Checkpoint inhibitors, the latest strategy in cancer immunotherapy have shown promising results in treating several oncology indications including a range of solid tumor types such as melanoma and non-small cell lung cancer.
To date, the number of checkpoint inhibitors being trialed has grown over three-fold since the start of 2015. Whilst currently 21 targets are being trialed for the development of Immune Checkpoint Modulators, the majority of trials (>90%) are governed by PD-1, PD-L1 and CTLA4 targets.
Over the next ten years, GlobalData anticipates PD-(L)1 inhibitors will continue dominating the checkpoint modulators market. In recent studies, PD-(L)1 inhibitors are also being explored for the treatment of new cancers such as pancreatic cancer, acute myeloid leukemia and non-small cell lung cancer indications in combination trials and in adjuvant settings for melanoma and renal cell carcinoma.
The promising impact of PD-(L)1 and CTLA-4 checkpoint inhibitors has garnered substantial interest by pharma companies due to faster drug approval process and exclusivities awarded.
Initially the race began with the approval of Bristol-Myers Squibb’s CTLA-4 binding antibody Yervoy (ipilimumab) in March 2011 which was second by Merck and Co.’s Keytruda (pembrolizumab) and jointly developed Opdivo (niovlumab) by BMS and Ono Pharmaceuticals Ltd. Both Opdivo and Keytruda are anticipated to become mega-blockbuster drugs for a decade and have already advanced in leading the number of approved indications for PD-(L)1 checkpoint inhibitors, with 5 and 6 approvals respectively.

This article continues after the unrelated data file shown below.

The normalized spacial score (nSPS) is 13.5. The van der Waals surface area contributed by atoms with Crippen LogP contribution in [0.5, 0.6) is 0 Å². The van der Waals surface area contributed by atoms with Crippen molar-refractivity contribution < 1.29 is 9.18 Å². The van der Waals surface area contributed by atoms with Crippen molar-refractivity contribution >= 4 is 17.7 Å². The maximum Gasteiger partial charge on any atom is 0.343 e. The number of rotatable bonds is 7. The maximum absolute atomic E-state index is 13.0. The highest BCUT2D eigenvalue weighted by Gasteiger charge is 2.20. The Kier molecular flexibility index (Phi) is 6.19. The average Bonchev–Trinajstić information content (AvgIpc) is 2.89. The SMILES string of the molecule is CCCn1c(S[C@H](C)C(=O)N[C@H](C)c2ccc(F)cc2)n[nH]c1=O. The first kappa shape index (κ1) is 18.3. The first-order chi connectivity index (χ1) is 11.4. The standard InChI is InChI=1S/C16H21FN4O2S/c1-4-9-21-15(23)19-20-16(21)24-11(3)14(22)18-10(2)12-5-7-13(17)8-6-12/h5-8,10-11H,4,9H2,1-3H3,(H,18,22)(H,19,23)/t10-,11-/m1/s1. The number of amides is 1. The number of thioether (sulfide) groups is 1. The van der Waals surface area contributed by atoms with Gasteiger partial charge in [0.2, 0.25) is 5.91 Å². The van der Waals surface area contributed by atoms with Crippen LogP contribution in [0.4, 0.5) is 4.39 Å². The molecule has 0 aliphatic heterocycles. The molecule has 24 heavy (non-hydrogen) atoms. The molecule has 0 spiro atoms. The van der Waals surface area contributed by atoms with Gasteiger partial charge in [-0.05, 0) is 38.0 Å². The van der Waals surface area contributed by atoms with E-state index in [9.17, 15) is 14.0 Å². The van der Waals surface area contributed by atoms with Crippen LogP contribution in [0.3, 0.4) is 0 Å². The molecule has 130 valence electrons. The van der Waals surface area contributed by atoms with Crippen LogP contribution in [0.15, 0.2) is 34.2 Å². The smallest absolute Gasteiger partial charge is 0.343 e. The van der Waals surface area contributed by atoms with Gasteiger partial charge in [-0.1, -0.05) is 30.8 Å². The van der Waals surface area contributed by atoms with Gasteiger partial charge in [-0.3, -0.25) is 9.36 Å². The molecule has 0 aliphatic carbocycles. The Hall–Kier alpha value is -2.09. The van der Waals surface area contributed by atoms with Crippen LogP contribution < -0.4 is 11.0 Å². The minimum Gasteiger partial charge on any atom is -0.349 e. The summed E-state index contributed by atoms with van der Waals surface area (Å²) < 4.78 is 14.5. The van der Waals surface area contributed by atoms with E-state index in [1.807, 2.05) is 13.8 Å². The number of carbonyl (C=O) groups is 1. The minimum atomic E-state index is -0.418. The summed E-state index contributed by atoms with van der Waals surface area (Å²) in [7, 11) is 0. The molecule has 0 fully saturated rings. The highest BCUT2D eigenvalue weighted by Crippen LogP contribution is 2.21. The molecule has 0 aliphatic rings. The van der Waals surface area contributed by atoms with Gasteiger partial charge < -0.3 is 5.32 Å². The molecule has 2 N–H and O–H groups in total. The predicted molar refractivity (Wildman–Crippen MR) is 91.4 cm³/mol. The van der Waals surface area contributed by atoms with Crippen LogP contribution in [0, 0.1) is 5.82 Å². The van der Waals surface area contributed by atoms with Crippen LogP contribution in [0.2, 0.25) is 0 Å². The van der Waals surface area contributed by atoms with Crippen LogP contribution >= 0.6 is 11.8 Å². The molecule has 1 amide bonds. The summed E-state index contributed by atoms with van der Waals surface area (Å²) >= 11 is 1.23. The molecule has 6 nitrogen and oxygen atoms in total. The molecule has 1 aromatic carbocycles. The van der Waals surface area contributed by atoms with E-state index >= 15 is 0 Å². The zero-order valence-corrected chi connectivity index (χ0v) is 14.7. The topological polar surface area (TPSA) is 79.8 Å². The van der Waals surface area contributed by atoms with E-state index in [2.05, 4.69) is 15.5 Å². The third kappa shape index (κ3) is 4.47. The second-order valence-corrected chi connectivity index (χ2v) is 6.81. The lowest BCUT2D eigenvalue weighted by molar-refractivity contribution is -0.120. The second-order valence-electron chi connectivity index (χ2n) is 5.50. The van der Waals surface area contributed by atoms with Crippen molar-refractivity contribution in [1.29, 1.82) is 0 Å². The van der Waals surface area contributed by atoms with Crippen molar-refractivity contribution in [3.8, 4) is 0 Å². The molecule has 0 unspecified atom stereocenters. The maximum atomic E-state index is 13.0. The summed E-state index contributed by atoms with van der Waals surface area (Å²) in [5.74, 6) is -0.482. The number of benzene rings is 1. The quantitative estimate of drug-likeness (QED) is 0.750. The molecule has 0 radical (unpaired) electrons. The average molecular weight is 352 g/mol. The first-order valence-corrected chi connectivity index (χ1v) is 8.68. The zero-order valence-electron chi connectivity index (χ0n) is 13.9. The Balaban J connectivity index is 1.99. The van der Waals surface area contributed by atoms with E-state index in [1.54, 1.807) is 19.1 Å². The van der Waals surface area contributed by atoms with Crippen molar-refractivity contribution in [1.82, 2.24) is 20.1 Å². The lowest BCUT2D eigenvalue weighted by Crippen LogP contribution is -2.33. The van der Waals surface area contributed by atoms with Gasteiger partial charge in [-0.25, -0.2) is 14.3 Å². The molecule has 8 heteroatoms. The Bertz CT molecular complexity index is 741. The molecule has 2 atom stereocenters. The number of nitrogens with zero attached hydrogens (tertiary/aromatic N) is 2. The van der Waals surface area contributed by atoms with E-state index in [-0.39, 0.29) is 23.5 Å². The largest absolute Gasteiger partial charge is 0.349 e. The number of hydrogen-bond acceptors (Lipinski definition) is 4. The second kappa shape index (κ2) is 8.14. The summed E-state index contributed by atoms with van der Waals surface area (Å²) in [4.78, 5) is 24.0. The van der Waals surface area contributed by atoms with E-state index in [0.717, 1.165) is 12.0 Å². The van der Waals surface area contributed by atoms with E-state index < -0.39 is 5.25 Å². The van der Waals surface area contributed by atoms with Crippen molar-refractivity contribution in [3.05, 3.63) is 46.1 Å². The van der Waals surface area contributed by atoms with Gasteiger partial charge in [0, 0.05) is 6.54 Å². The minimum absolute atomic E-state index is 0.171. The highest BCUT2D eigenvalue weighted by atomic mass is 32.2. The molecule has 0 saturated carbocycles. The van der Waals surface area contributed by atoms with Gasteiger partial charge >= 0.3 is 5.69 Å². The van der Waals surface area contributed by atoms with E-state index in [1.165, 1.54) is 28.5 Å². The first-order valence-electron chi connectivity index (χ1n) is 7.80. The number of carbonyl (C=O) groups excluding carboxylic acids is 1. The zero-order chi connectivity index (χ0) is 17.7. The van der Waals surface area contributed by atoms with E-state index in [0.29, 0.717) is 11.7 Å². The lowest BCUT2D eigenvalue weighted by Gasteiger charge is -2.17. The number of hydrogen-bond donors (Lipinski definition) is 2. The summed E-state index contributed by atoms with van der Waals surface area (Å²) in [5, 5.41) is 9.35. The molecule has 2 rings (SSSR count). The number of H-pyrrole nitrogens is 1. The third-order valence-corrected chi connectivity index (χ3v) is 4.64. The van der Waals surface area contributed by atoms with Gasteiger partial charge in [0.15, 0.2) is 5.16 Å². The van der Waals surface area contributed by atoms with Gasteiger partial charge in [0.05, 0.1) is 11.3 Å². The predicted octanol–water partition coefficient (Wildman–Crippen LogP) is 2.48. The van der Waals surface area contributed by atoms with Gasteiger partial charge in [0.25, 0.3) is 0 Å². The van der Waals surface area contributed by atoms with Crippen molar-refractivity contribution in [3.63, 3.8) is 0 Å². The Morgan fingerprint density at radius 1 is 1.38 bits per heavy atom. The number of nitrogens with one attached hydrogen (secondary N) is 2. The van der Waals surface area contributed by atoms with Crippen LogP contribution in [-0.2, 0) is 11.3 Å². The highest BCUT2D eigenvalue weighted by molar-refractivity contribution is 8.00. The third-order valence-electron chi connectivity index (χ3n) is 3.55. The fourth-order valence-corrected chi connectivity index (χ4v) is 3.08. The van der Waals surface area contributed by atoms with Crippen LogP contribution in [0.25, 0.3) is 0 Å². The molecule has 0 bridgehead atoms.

In the US, Keytruda and Opdivo lead with the highest number marketed PD-(L)1 checkpoint modulator regulatory designations with 31 and 23 awarded respectively. This reflects the degree of extensive clinical development undertaken and promising use of PD-(L)1 checkpoint modulators.
The scope of commercial success for checkpoint modulator developers is large but still in its young stages. Checkpoint therapies have been successful in attracting major pharma and biotech companies with many opportunities for exponential growth in both clinical and market success. Companies marketing PD-(L)1 checkpoint modulator drugs are using precedent strategies similar to those used in the success of major blockbusters in the oncology area such as Herceptin and Avastin, for optimal market success and extended clinical research.
These strategies include exploring the use of PD(L)1 inhibitors in combination with chemotherapy/targeted therapy or as backbone therapies for immuno-oncology candidates seeking approval. Already marketed PD-(L)1 inhibitors cover 16 cancer types and are also being explored in clinical trials for the treatment of other cancer types.
Not only have checkpoint therapies shown a range of uses in clinical research, but there is plenty of market share available to adopt these drugs. The benefits of market access for checkpoint inhibitors are plentiful; and developers have the upper-hand in a bottom-up approach to markets and gaining first-to-market and first-in-class approvals.